The facts as stated in various articles seem conflicting. BUT let’s suppose they have good ideas to make the neighborhood school better for the neighborhood kids. Why wasn’t the principal allowed more flexibility to do those things as a neighborhood school?
“297 parents voted for the charter, with 51 voting against the measure. A charter would allow us to venture outside the box to give our Hispanic population different resources,” he said. “We have a large Latino population. We need to do things to ensure they are able to acquire the language at a more different pace. We need the autonomy to do things differently.” “It is impossible to expect these students to take a Florida Standards Assessment in English,” she said. By contrast, if the school transitions to a charter, it would give Kaiser the freedom to choose the best learning methods to help her students succeed, she said. Hundley said there would be several changes to the curriculum if the conversion takes place: The school would change the way it teaches history, to better appeal to the students’ heritage; it would extend instructional days by one hour; the school would provide dual-language electives; students would be able to take classes in English and Spanish simultaneously. That’s excerpts from this link:
- How easy is it for a school district to deny a charter school application?
- Why would parents vote to convert a neighborhood school to a charter school rather than lobby their elected school board to make changes to the neighborhood school?
Once the neighborhood school was converted to a charter school the kids were rezoned to other neighborhood schools. The kids had the same “choices” that they had previous to the conversion except there was a new charter school choice closer to their home and they’d get automatic admission at the newly assigned neighborhood school. 297 parents voted for the neighborhood school to convert to a charter school and 51 parents voted against the measure.
The Superintendent at the time, Diana Greene, told the board the charter school application met the minimal standards so if the board denied the application, then the state officials would probably override the board and side with the charter. Board member Scott Hopes sharply questioned the school’s finances, curriculum and leadership. The way the state handles conversions is the district retains a small portion of charter school’s per-pupil funding, maintains ownership of the building and is responsible for the maintenance, while the charter school is responsible for day-to-day operating costs. Board member Hopes said that is a raw deal for the district.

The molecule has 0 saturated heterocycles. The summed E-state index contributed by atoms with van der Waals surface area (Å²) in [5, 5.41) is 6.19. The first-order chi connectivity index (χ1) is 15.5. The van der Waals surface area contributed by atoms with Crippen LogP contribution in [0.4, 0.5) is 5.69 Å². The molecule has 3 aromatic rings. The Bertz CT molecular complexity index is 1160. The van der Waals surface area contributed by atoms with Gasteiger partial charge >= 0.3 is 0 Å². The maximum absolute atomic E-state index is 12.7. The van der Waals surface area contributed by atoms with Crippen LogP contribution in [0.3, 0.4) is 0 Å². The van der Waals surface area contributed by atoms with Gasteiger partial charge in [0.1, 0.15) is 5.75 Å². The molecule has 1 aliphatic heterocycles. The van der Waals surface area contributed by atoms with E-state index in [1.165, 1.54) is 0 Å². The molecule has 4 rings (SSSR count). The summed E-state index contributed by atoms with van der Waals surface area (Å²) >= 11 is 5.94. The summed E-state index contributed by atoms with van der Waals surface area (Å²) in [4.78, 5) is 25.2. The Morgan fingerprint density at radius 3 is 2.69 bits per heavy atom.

Quote from the article (link in button above):
Board member Scott Hopes and board vice chairman John Colon began gathering support for legislation they say would limit charter school leaders’ salaries, make charter leaders disclose their finances and require conversion charters like Lincoln to pay to use district-owned facilities. “There needs to be a level playing field,” Hopes said. “If the school district has to provide a building and maintenance, you should not be collecting the same per-pupil payment as if you were responsible for maintaining that building.”
The new charter school had financial problems as explained in this article:
I said in the first line of this blog post that the facts seem inconsistent across the different articles. This January 2021 lawsuit says
The “public interest” component in this case consists of the Defendants [the school board, etc] having deprived the Plaintiffs Lincoln Memorial Academy and Eddie Hundley [the charter school operators] of their contractual right to operate a majority-African-American run private charter school that is specifically designed to improve the provision of public school education to underprivileged, inner-city African American youth,https://documentcloud.adobe.com/link/review?uri=urn%3Aaaid%3Ascds%3AUS%3A9d2c021e-0740-4f97-8021-8b3df7d0c5c0&fbclid=IwAR0vxktj4B03R6A_0zV_3JQHv5MhEw24vIUjDt0ubnu9Mf3ualmVAc7uES8#pageNum=10